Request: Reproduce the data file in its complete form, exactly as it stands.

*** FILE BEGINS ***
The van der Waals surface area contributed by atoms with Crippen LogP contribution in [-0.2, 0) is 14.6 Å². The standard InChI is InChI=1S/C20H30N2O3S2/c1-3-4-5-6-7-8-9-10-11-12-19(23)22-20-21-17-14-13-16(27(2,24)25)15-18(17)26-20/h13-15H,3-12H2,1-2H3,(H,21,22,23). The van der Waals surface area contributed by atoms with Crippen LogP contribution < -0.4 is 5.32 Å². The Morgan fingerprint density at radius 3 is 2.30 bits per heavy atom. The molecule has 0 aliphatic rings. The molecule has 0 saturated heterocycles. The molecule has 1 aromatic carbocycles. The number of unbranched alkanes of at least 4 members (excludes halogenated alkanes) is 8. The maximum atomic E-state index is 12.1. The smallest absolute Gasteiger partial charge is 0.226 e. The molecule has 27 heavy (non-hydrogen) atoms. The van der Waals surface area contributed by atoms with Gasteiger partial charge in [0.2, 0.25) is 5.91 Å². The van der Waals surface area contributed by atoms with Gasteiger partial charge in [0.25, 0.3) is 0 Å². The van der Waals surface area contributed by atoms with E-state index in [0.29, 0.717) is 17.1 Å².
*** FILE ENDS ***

The van der Waals surface area contributed by atoms with Crippen LogP contribution in [-0.2, 0) is 14.6 Å². The standard InChI is InChI=1S/C20H30N2O3S2/c1-3-4-5-6-7-8-9-10-11-12-19(23)22-20-21-17-14-13-16(27(2,24)25)15-18(17)26-20/h13-15H,3-12H2,1-2H3,(H,21,22,23). The van der Waals surface area contributed by atoms with Crippen LogP contribution < -0.4 is 5.32 Å². The Morgan fingerprint density at radius 3 is 2.30 bits per heavy atom. The molecule has 0 aliphatic rings. The molecule has 0 saturated heterocycles. The molecule has 1 aromatic carbocycles. The number of unbranched alkanes of at least 4 members (excludes halogenated alkanes) is 8. The maximum atomic E-state index is 12.1. The smallest absolute Gasteiger partial charge is 0.226 e. The molecule has 27 heavy (non-hydrogen) atoms. The van der Waals surface area contributed by atoms with Gasteiger partial charge in [0.2, 0.25) is 5.91 Å². The van der Waals surface area contributed by atoms with Gasteiger partial charge in [0.25, 0.3) is 0 Å². The van der Waals surface area contributed by atoms with E-state index in [0.29, 0.717) is 17.1 Å².